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Inletkeeper v. United States Army Corps of Engineers

United States District Court, D. Alaska

May 27, 2014

COOK INLETKEEPER, et al., Plaintiffs,

For Cook Inletkeeper, Sierra Club, Alaska Survival, Plaintiffs: Brian Litmans, LEAD ATTORNEY, Katherine G. Strong, Trustees for Alaska, Anchorage, AK; Benjamin Alan Luckett, Joseph Mark Lovett, PRO HAC VICE, Appalachian Mountain Advocates, Lewisburg, WV; James B. Dougherty, PRO HAC VICE, Law Office of J.B. Dougherty, Washington, DC; Jessica Lynn Yarnall Loarie, PRO HAC VICE, Sierra Club, San Francisco, CA.

For United States Army Corps of Engineers, Thomas P. Bostick, Commander and Chief of Engineers, U.S. Army Corps of Engineers, Christopher D. Lestochi, Colonel, District Commander, U.S. Army Corps of Engineers, Alaska District, Defendants: Austin David Saylor, LEAD ATTORNEY, U.S. Department of Justice (DC Box 23986), Washington, DC; Kenneth Carl Amaditz, LEAD ATTORNEY, U.S. Department of Justice, Environmental Defense Section, Washington, DC; Kenneth Dean Rooney, LEAD ATTORNEY, U.S. Department of Justice/ENRD/NRS, Washington, DC.

For Alaska Railroad Corporation, Matanuska Susitna Borough, Intervenor Defendants: Jay C. Johnson, LEAD ATTORNEY, Venable LLP, Washington, DC; Kathryn Kusske Floyd, LEAD ATTORNEY, PRO HAC VICE, Venable LLP, Washington, DC; Michael A. Grisham, LEAD ATTORNEY, Dorsey & Whitney, LLC, Anchorage, AK.



Page 1011


This matter involves a dispute regarding the impact of the proposed construction and operation of the Port MacKenzie Rail Extension on surrounding wetlands. Plaintiffs[1] argue that the Railroad's functional assessment significantly undervalued the wetlands to be filled and completely failed to account for impacts to adjacent wetlands. They filed a motion seeking summary judgment on all claims remaining in the Complaint.[2] The Federal Defendants[3] opposed and filed a crossmotion for summary judgment.[4] Intervenor-Defendants Alaska Railroad Corporation (" the Railroad" ) and Matanuska-Susitna Borough (" MSB" ) also opposed and filed a cross-motion for summary judgment, and Inletkeeper replied.[5]

Inletkeeper seeks relief under the Clean Water Act (" CWA" ), which prohibits the discharge of any pollutant into the navigable waters of the United States without the authorization of a CWA permit.[6] The Corps issues permits for the discharge of dredged or fill material pursuant to the Corps' and U.S. Environmental Protection Agency's (" EPA" ) Section 404(b)(1) Guidelines (" the Guidelines" ).[7] The Corps cannot authorize a discharge without " sufficient information to make a reasonable judgment as to whether the proposed discharge will comply with [the section 404(b)(1)] Guidelines." [8] Inletkeeper argues that the Corps acted arbitrarily and capriciously in issuing the Section 404 permit in September of 2012.[9]


In approving the Railroad's proposal with regard to the discharge of dredged and fill material, Inletkeeper complains that rather than undertaking the analyses required by the regulations, the Corps merely adopted the assertions of the Railroad, which Inletkeeper argues are " unsubstantiated," and failed to meaningfully address strong criticisms by other expert agencies and abundant evidence in the record that undermines the Corps' conclusions.[10] Inletkeeper argues that the Corps' decision was arbitrary and not entitled to deference for a variety of reasons.[11] The Court previously considered Plaintiffs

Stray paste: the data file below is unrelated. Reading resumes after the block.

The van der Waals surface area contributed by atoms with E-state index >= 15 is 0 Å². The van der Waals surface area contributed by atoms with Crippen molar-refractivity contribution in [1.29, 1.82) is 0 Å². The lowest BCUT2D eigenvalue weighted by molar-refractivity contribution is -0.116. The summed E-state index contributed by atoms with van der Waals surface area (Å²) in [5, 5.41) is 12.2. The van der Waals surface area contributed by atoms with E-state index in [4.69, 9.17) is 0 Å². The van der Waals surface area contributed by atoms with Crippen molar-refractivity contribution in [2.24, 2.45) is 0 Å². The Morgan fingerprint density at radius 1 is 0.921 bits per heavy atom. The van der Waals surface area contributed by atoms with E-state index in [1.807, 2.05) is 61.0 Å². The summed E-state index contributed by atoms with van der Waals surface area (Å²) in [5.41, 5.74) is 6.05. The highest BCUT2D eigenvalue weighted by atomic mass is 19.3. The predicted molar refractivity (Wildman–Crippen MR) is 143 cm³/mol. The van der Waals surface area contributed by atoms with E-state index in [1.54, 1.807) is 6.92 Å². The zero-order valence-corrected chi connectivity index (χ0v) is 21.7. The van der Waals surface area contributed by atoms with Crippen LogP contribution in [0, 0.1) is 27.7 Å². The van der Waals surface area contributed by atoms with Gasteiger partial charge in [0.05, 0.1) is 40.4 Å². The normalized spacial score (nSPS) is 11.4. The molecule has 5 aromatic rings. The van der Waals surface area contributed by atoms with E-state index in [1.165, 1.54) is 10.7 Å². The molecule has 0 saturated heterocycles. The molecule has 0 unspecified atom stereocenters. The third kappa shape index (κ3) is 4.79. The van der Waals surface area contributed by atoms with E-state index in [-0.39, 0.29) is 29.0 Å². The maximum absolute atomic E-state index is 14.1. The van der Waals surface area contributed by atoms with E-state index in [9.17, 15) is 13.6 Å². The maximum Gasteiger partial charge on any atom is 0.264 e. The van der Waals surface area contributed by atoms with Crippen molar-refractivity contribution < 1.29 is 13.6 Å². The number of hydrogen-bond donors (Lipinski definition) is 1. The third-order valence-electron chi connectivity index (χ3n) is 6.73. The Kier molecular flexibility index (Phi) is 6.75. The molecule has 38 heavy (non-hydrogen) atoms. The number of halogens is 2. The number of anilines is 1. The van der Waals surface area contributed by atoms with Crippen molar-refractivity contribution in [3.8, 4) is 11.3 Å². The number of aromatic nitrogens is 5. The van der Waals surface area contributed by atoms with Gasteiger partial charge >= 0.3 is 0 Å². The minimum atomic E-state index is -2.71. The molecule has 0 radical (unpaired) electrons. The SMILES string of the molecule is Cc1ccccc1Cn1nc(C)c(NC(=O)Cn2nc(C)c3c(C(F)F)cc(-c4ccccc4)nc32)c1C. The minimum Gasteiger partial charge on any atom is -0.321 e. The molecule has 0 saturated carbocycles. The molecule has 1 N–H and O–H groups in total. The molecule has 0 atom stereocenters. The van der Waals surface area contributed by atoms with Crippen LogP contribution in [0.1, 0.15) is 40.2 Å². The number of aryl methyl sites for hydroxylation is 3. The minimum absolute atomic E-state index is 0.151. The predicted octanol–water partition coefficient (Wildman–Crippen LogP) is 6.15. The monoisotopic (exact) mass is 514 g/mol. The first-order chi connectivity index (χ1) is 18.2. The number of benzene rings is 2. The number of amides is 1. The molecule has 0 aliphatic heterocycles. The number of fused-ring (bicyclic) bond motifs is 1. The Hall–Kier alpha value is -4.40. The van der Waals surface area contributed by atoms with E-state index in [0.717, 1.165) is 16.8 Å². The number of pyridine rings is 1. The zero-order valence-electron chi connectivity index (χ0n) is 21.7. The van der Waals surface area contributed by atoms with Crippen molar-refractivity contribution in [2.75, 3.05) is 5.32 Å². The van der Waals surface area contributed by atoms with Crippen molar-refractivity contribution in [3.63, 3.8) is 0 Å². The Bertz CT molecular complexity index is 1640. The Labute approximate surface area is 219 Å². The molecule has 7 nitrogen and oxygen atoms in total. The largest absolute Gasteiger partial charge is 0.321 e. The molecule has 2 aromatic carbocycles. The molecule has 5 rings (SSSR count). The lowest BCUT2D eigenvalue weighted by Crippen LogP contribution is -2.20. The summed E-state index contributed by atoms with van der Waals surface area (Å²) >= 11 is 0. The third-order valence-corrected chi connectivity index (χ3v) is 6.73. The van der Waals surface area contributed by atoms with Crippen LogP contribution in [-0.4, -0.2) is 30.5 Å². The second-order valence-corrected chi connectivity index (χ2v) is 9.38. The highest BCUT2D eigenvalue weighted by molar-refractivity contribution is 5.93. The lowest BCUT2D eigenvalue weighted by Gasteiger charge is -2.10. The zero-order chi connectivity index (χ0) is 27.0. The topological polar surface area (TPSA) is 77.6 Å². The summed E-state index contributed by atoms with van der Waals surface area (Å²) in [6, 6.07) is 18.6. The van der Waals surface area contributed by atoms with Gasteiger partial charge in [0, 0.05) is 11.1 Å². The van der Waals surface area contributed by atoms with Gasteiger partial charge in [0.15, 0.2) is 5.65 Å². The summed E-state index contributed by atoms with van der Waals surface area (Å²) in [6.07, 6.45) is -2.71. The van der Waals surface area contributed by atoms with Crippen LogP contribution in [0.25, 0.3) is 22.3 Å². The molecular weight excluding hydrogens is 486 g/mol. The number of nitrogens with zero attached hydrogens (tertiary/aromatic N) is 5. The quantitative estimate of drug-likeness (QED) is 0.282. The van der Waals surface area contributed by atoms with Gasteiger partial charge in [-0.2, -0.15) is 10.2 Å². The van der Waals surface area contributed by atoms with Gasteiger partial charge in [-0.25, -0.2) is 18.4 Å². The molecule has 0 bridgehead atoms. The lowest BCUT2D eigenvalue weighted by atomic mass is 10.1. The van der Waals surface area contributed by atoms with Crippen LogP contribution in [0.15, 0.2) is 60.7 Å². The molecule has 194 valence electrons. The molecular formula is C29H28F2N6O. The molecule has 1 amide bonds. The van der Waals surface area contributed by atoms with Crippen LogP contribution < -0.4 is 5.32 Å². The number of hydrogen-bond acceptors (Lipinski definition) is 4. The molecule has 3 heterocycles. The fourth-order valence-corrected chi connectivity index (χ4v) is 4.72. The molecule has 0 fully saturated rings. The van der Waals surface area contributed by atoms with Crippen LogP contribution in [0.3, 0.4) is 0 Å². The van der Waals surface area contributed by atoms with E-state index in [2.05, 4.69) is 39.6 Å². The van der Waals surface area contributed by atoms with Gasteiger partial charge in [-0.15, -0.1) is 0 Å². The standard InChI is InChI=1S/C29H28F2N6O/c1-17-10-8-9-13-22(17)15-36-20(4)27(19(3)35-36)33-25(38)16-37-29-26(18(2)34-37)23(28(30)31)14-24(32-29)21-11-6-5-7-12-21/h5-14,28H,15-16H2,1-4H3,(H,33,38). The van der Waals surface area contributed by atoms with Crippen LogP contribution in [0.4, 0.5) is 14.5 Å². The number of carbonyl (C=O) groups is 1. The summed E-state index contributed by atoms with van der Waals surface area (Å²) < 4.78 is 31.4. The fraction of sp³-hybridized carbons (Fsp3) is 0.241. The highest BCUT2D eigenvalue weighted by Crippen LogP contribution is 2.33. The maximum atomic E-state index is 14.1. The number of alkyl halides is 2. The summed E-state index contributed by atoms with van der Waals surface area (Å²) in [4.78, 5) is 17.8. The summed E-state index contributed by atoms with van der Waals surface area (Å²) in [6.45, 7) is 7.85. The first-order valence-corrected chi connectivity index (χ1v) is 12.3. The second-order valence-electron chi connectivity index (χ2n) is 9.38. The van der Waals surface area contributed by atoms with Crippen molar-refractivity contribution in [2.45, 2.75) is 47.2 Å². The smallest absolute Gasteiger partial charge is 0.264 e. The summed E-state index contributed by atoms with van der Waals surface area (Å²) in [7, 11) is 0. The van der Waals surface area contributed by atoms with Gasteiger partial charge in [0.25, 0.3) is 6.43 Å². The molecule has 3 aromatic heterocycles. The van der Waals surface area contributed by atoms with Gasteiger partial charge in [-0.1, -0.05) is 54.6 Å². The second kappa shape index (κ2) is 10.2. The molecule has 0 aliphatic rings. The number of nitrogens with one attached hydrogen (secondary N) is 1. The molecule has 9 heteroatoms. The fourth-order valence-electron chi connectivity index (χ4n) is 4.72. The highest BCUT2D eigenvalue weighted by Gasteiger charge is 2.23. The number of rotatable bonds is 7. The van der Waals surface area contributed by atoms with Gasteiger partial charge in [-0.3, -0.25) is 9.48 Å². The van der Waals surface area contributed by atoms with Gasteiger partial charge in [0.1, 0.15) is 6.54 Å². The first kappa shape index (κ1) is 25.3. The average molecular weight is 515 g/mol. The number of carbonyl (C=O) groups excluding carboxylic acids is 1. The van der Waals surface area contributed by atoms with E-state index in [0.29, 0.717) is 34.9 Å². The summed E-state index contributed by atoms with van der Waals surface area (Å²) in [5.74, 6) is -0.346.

Page 1012

arguments, partially disposed of the summary judgment motions, and requested further briefing on the sole issue of whether the Corps violated the CWA by relying upon a flawed functional assessment of the wetlands in the project area.[12]

Two functional assessments were performed in this case, one in 2008 and the other in 2010. Inletkeeper complains that the 2010 functional assessment, performed by the Railroad and adopted by the Corps, contradicted the overwhelming record evidence indicating the high quality of the project area wetlands.[13] The Final Environmental Impact Statement (" Final EIS" ) for the proposed construction and operation of the Port MacKenzie Rail Extension acknowledged that the wetlands in the area of the rail line are " very highly functional because they are predominantly intact, undisturbed systems." [14] Inletkeeper argues that the Final EIS and the U.S. Fish and Wildlife Service (" FWS" ), as well as the EPA, all noted the high quality of the wetlands at issue.[15] Contrary to this evidence, the 2010 " functional assessment that the Railroad submitted to the Corps found that just 0.6 acres of the 95.8 acres to be filled are high functioning." [16] The vast majority -- 71.8 acres -- were deemed " moderate to low functioning." [17] This is dramatically different from the 2008 assessment, also performed by the Railroad, which identified 87-99% of the wetlands as " high functioning." [18] Inletkeeper suggests that the extreme difference was a result of the Railroad's improper exclusion of two critical wetland functions from the 2010 assessment -- " water quality" and " wetland plant diversity." [19] By removing these two functions from the analysis, the second functional assessment yielded dramatically lower results, enabling the Railroad to justify filling what was previously deemed " high functioning" wetlands by re-designating them as " moderate" or " low functioning." The FWS opined that these findings did not even " pass the red-face test." [20]

Inletkeeper complains that the Corps failed to give a reasoned explanation for its decision in light of agency criticism.[21] Specifically, the EPA commented that " they do not concur with the assessment of the functional value of the wetlands that would be impacted by the proposed discharges," noting that the Railroad's assessment appears to understate the value of the ...

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